The Newly Independent

Nation of Morvalonga

By now we are familiar with the British colony Morvalistan.  If not have a look at the adventures of Binky and in the Inch High Club for our WW2 games set there or thereabouts.  It is logical that the colony sought its freedom.  The campaign for freedom may be covered but the building of the new nation gave us another, more modern, setting for some games.  The nature of African warfare in modern times has many horrific aspects and images.  Our wargames do not condone or mirror these.  The setting is used to allow us a new set of games with interesting and often tongue in cheek equipment, troop types and personalities. 

The History

Morvalonga is the post-independence name of the former British colony of Morvalistan.  During the Second World War when Morvalistan was invaded by the Italians most of the initial resistance came from the small regular garrison and the traditional volunteer forces of colonists and natives.  Many of these latter units had been seen as little more than drinking clubs and a bit of a joke where young and old could “play soldiers”.  However, the volunteers halted the Italian advance and, with only a little help, pushed them back.  When the Empire sent reinforcements the volunteer units led the way in the defeat of the Italians. 

The volunteer units were expanded during the war time emergency and it was a good thing that they were.  As the operations moved northwards to defeat the Italians the Fascist Kingdom Qaza’ar invaded seizing territory in the south.  Again the volunteers held them off suffering heavily against the German supported Fascists until Imperial forces arrived to drive them back.

Essentially a peaceful country, the Colony of Morvalistan, became a beacon of light and progress in Africa.  Unfortunately, the politics of Africa intervened and Morvalistan took in refugees from the many struggles for independence that surrounded her borders.  Some of these refugees were welcome and others unwelcome.  The more remote areas of Movalistan were used by rebels from bordering states to set up training camps for their own operations and after they either won or lost they turned their attention to stirring up trouble in Morvalistan with raids and criminal activity.  Some dissidents among the Morvalis went to them receiving training and setting up their own opposition and freedom parties and armies.  The two were very much the same. 

Politically, the path to Independence was measured by periods of peace and others of violence.  The violence was mainly between the two principal political parties who were violently opposed to each other.  The first and largest of these was the communist Office for Liberation of Morvalonga (OLOM) and its militant arm, the Morvalongese Organisation for Liberation and Revolution (MOLAR).  The second was the coalition of several smaller parties of varying more liberal political persuasions, the Morvalonga African National Congress (MANC).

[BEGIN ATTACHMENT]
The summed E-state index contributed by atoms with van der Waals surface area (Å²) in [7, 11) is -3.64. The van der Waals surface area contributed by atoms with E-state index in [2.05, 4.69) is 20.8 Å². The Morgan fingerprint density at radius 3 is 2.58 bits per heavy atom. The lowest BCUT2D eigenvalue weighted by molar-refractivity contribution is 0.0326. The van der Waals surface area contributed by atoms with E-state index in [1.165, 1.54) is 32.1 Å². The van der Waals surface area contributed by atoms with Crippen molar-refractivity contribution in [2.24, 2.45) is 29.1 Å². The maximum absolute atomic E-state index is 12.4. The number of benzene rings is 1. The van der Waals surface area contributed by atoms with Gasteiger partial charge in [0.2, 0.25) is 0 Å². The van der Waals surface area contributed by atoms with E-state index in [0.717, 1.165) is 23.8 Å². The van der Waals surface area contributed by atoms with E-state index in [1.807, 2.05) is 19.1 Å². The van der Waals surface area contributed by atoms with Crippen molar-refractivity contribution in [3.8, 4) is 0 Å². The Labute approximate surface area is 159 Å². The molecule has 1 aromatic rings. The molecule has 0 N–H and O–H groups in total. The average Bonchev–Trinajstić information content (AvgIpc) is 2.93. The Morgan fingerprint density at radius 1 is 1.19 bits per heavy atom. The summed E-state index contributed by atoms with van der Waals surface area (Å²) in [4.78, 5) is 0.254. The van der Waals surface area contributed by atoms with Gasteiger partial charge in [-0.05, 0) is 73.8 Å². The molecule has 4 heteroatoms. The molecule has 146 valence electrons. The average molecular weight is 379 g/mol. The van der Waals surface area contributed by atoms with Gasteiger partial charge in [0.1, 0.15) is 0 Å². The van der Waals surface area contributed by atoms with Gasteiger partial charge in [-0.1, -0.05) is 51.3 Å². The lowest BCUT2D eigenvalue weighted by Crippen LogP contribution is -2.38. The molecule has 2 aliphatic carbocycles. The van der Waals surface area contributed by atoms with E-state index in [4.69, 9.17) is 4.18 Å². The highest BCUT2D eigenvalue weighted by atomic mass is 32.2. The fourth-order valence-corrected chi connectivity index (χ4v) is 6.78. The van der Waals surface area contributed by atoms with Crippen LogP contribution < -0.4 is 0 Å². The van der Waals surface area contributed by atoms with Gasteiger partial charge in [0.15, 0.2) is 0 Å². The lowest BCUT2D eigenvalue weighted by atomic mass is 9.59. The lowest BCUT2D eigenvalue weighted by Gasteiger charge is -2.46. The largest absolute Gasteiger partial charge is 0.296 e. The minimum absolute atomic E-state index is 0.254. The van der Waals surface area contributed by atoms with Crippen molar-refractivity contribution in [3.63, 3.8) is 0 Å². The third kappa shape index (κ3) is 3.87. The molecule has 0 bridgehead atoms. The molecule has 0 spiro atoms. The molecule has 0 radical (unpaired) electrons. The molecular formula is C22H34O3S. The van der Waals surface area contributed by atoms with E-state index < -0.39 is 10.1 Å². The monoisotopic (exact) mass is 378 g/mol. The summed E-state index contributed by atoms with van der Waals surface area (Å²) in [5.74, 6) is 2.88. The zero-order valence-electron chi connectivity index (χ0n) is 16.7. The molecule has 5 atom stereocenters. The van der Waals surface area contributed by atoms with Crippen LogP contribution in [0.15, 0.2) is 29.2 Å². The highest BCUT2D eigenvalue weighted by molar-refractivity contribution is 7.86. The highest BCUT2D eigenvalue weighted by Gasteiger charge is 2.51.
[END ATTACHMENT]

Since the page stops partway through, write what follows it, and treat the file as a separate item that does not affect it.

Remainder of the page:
Between 1950 and 1963 these organisations were the principal armed opposition to British Colonial Rule though there were other warlords and bandits who held sway for short periods in some districts.  And in a few outlying areas, they still do.  The campaigns against the guerrillas, mainly from MOLAR, involved the British in several expensive small campaigns the longest was a 4 year rebellion of a sect of the waTembi tribe that started in 1952. The sect never gained general support.  They were suppressed by the British, Morvali auxiliaries and volunteers.  The rebellion was characterised by extreme brutality against the white colonists, Asians and their workers. As such it created a rift between the Home Office and the colony, particularly the Africans.  Some say that it started the road to independence. 

After much debate the Morvalonga Independence Act was passed in 1961 in the Westminster Parliament.  Although the announcement was received with much celebrations there followed some bitter political manoeuvring and some brutal military action before the election of 1962.  The excesses of MOLAR and OLOM alienated the population and delivered a massive majority for MANC under the leadership of President Bishop Moses Besqit.  

Bishop Moses Beqit Q'stard Qareem  
Bishop Moses Besqit General Wotabiq Birbelli General Q'stard Qareem King Boosifelli IV and five wives  

While OLOM, led by Lon Leggi, continued the struggle politically, MOLAR under Wotabiq Birbelli went into armed rebellion.  In this he was supported not by OLOM but by Qaza’ar and in particular the King Boosifelli IV through General Q’stard Qareem. 

When Zleeqit Kurh’s MANC Party won 210 of the 222 seats in the General Election of 1961 he gained unrivalled power to put his policies in place for a Socialist Democracy.  The promised programme of reform slowly materialised and with it came corruption and foreign exploitation.  That said; the progress was better than in any other neighbouring state.  In successive elections MANC held its overwhelming majority though not quite at the level of 1961.  By 1975 they held 201 seats and generally thereafter they held around 180.